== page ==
Many life skills programs are offered when traditional family structures and healthy relationships have broken down, whether due to parental lapses, divorce, psychological disorders or due to issues with the children (such as substance abuse or other risky behavior). For example, the International Labour Organization is teaching life skills to ex-child laborers and at-risk children in Indonesia to help them avoid and to recover from worst forms of child abuse.[12]

Models: behavior prevention vs. positive development[edit]

While certain life skills programs focus on teaching the prevention of certain behaviors, they can be relatively ineffective. Based upon their research, the Family and Youth Services Bureau,[13] a division of the U.S. Department of Health and Human Services advocates the theory of Positive Youth Development (PYD) as a replacement for the less effective prevention programs. PYD focuses on the strengths of an individual as opposed to the older decrepit models which tend to focus on the 'potential' weaknesses that have yet to be shown. The Family and Youth Services Bureau has found that individuals who were trained in life skills by positive development model identified themselves with a greater sense of confidence, usefulness, sensitivity and openness rather than that of preventive model.[citation needed]

See also[edit]


This article incorporates text from a free content work. Licensed under CC BY-SA 3.0 IGO. Text taken from Pathways of progression: linking technical and vocational education and training with post-secondary education, UNESCO, UNESCO. UNESCO.


  1. ^'Life Skills Education for Children and Adolescents in Schools'World Health Organization
  2. ^Best Thomas, A study on stress and its correlatives with family environment. Retrieved from ResearchGate.
  3. ^ ab'Global evaluation of life skills education programmes'(PDF). (Evaluation Report). New York: United Nations Children’s Fund. August 2012. p. 8-9. Retrieved 2014-09-02.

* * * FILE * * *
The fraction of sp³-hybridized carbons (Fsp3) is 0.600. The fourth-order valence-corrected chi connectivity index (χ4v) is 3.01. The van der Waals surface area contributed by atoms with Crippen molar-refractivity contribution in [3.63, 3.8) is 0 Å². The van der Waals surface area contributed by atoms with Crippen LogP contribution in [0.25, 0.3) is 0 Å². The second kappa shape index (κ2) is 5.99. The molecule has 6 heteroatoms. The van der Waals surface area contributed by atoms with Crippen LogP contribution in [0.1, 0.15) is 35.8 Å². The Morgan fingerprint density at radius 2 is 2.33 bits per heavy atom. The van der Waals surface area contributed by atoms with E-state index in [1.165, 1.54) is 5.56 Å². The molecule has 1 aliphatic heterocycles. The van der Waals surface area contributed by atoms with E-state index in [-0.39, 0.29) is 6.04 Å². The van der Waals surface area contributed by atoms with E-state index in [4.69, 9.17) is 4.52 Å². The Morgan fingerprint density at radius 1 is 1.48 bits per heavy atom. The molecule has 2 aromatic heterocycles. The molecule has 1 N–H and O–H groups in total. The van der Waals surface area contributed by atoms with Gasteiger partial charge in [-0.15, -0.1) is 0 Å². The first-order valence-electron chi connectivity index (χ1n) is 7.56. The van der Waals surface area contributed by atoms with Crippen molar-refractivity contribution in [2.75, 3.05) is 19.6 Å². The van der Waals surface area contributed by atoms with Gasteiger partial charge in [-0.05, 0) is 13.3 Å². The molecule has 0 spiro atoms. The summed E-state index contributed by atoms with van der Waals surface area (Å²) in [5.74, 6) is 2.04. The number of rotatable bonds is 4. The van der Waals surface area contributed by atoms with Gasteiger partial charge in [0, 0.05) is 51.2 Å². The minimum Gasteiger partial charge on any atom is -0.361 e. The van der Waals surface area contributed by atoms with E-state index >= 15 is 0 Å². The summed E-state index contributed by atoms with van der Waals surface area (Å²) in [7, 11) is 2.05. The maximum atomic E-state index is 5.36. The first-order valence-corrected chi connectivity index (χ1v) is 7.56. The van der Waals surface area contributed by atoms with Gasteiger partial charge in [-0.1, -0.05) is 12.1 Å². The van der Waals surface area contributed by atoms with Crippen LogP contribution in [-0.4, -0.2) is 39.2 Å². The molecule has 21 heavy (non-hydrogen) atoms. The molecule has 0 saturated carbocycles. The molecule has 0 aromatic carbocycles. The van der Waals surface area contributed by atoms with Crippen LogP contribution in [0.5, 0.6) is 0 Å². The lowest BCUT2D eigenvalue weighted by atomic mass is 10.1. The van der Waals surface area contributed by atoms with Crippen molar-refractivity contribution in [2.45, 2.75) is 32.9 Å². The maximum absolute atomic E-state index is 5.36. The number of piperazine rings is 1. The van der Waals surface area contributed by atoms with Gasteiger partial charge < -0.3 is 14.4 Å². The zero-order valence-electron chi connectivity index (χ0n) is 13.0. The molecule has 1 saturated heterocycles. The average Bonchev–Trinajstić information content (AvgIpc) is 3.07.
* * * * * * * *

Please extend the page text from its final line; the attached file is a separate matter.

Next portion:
4. ^'Skills & Competencies - CASEL'. Archived from the original on 13 May 2011. Retrieved 10 June 2018.
  5. ^'Do Hasya Yoga'.
  6. ^'UNICEF – Search Results'. Retrieved 2015-10-20.
  7. ^USA Funds Life SkillsArchived 2011-03-17 at the Wayback Machine
  8. ^'Partners in Life Skills Education : Conclusions from a United Nations Inter-Agency Meeting'(PDF). World Health Organization. 1999. Retrieved 2018-07-15.
  9. ^'Puget Sound ESD – excellence & equity in education Pre-K-12 Life Skills Curriculum Guide'. Retrieved 2015-10-20.
  10. ^UNESCO (2018). Pathways of progression: linking technical and vocational education and training with post-secondary education. UNESCO. ISBN978-92-3-100290-8.
  11. ^Prinz, Ron (2009). 'Behavioral parent training'. Encyclopedia of Human Relationships. doi:10.4135/9781412958479.n53. ISBN9781412958462.
  12. ^Improving Vocational and Life Skills of Ex-Child Labourers and at Risk Children Aged 15 to 17 YearsArchived 2011-09-26 at the Wayback Machine
  13. ^'Home Family and Youth Services Bureau Administration for Children and Families'. Retrieved 2015-10-20.

Further reading[edit]

  • People Skills & Self-Management (free online guide), Alliances for Psychosocial Advancements in Living: Communication Connections (APAL-CC)
  • Andrew J. DuBrin (2016). Human Relations for Career and Personal Success: Concepts, Applications, and Skills. Pearson Education. ISBN978-0-13-413171-9.
  • Life Skills: A Course in Applied Problem Solving., Saskatchewan NewStart Inc., First Ave and River Street East, Prince Albert, Saskatchewan, Canada.